been the score of an opera. I got it out now by stealth, at night, putting
my pen to it here and there, with the controlled fever with which a
man might lay his hand on a dear dead face, if he knew the touch would
bring it back to life. Was there any waking that dead life of mine?
At that time, in New York, M. Vaux was trying the experiment of an English
opera in one of the minor theatres. I sent the score to him. It did
not trouble me, that, if produced, its first effect would be tried on
an uncultured caste of hearers: if the leaven was pure, what matter
where it began to work? and no poet or artist was ever more sincere
in the belief that the divine power spoke through him than I. I thought,
that, if I remained with Doctor Manning as his wife, this venture mattered
little: if I shook myself free, and, taking up my mission, came before
the public as a singer, it would open the way for me. For my plan had
grown defined and practical to me now.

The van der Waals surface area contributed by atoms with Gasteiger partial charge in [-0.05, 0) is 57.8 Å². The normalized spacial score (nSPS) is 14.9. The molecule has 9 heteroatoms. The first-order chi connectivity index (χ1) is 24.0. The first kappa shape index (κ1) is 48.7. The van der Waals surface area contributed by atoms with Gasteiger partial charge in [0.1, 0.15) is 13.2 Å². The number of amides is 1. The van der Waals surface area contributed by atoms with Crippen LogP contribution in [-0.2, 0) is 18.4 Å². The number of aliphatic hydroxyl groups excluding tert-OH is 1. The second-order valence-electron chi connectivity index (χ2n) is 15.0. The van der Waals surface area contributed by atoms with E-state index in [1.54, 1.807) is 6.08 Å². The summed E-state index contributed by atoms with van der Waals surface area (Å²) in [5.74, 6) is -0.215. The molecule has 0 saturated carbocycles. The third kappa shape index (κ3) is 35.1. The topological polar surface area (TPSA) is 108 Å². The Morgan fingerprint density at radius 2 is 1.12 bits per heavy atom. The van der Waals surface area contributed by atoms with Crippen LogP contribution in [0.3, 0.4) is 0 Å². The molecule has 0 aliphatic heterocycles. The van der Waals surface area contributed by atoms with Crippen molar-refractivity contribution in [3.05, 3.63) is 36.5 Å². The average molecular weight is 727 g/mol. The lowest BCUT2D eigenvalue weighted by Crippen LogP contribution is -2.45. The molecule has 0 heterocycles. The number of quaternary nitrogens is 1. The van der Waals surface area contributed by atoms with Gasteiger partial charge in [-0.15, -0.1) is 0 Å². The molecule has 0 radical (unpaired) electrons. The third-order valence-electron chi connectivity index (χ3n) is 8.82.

Vaux had left his family at Newport after the season was over. I was
to meet him there when we went down, and hear his decision on the score.
I met him one day on Broadway, and, hinted my vague desire of making
my voice also available.
sing? did you say sing, Mrs. Manning? go on the stage?"-- pawing
his chin with one hand.
was a short, puffy little man, with a bullet head at half-cock in the
air, producing a general effect of nostrils on you.
eh?" he mumbled, once or twice.
this I had been Mrs. Manning, throwing off an opera-score as a careless
whim, one of the class to whom he and his like presented arms: he surveyed
me now with the eye of a stock-raiser buying a new mule, and set the